How to: Install Wine on Mac OS X

Mac OS X could be the best operating system ever but there's still one thing that it lacks: you can neither run any essential Windows apps, nor even install Wine to make it possible. Here we'll try to make the things clearer and help you get the world's most popular porting software on your Apple machine.



If you're using a Mac with the PowerPC architecture, there's is no way Wine would run on your computer. Make sure you're using an Intel-based Mac.


There's hardly any other open-source project that makes as much sense as Wine: a great number of Linux users regard it as part and parcel of their everyday computer use and can't even imagine their Linux experience without it. According to a 2007 survey by, 31.5% of the Linux users made use of Wine, which was more than the number of users who had never laid their hands on virtualization tools (27.9%).

The high popularity of Wine can be accounted for its very purpose: running Windows programs on other OS's. Even though Windows can have a great many of shortcomings, it remains the most popular operating system in the world by far, and every year lots of terrific programs are released for it. Unfortunately, some of them are created exclusively for Windows, so we, Mac users, can't use them straightaway. That's why tools like Wine could come in really handy, if you want to use some software like, say, Miranda.

The problem is that there is no pre-built distribution for Mac (seems like the Wine community decided not to mess with Apple), and getting the program to work on MacOS X can be a whole lot of headache. However, if you think you're going to cope with it, there are two possible ways to install Wine on Mac: using similar Wine-like programs or installing Wine through MacPorts. Actually, there is the third way: compiling Wine from scratch without any porting programs, but this is the way of the technically savviest and geekiest. If you're still interested in it, read more about it here.


Let's begin with the trickier way. It takes much more effort to install Wine through ports but in the end you are rewarded with the original Wine running on your MacOS X.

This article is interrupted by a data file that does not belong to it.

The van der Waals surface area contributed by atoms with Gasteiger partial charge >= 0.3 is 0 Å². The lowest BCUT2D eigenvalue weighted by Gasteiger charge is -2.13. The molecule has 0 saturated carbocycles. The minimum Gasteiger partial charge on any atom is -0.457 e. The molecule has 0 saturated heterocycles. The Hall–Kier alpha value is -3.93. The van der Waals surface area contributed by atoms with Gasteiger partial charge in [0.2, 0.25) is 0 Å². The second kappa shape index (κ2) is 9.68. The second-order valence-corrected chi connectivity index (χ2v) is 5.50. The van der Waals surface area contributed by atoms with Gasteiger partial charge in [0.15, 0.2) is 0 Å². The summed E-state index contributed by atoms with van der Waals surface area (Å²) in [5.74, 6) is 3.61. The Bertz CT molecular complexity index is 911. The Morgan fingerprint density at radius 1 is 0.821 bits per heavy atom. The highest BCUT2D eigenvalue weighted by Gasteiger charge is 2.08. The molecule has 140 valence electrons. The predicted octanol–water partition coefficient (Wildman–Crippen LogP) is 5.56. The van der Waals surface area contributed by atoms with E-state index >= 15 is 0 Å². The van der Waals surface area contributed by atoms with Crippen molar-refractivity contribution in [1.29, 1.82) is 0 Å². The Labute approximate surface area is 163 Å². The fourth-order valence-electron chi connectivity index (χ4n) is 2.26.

In order to run MacPorts on your computer you should have the latest version of Xcode and X11 windowing environment. X11 usually comes alongside your operating system: if you use Lion, look for it on your installation CD/DVD, it is there as an installation option; or, alternatively, download it here.

1) First, you should download and install MacPorts.

After downloading it, you should proceed with a regular Mac installation procedure. MacPorts will be installed into /opt/local on your system drive. Be patient, the installation can take about an hour, don't abort it!

2) After the installation is finished, open Terminal (its is located in Applications/Utilities/) and type the following command:

echo export PATH=/opt/local/bin:/opt/local/sbin:$PATH$'n'export MANPATH=/opt/local/man:$MANPATH | sudo tee -a /etc/profile

Terminal will ask for the Admin account password on your computer. If you enter it correctly, the Terminal will respond with the following line:

export PATH=/opt/local/bin:/opt/local/sbin:$PATH

export MANPATH=/opt/local/man:$MANPATH

3) The next step is to enter another command:

if [ `sysctl -n hw.cpu64bit_capable` -eq 1 ] ; then echo "+universal" | sudo tee -a /opt/local/etc/macports/variants.conf; else echo "not 64bit compatible"; fi

Depending on what system version you're using, Terminal responds with either +universal (every Mac OS version except Snow Leopard) or not 64bit compatible (Snow Leopard).

4) Enter the following command:

sudo port install wine

Get ready for a long, very long installation: it usually takes several hours.

5) When Wine is finally installed, you can run an .exe installation file through it. In order to do it, you should first download the needed file, then remember its location on you computer. Then type the following command:


For example:

cd /Applications

If the folder name contains spaces, you should type the '' symbol before each of them. For example, you can save all your .exe files in the folder 'My Windows Files' you specifically created for this purpose. Then your command should look like this:

cd /Applications/My Windows Files

6) Install Windows programs by typing:

wine FILE_NAME.exe

For example:

wine setup.exe

An X11 window should open, where you carry out the rest of the installation.

7) To open the installed program you should type the following command in Terminal:

cd ~/.wine/drive_c/Program Files/

After you did this, type ls in Terminal to see the list of the installed programs. After picking the needed one, use the cd command once again, this time entering the path to the designated program.

8) Type in terminal:

wine FILE_NAME.exe

where FILE_NAME is the name of the program launch file. The program should open in an X11 window. Voilà!


Yes, I know, I said there are no Wine pre-built packages for Mac. But on the other hand, there are plenty of Wine-based programs, written specifically for the Apple computers and having roughly the same feature sets. They are not, in fact, Wine itself but rather based on it and supported by separate developer communities. Installing them on your Mac would be a kind of compromise: you don't get Wine, but you don't have to delve into Terminal either.

Here is the list of the most popular programs of that type: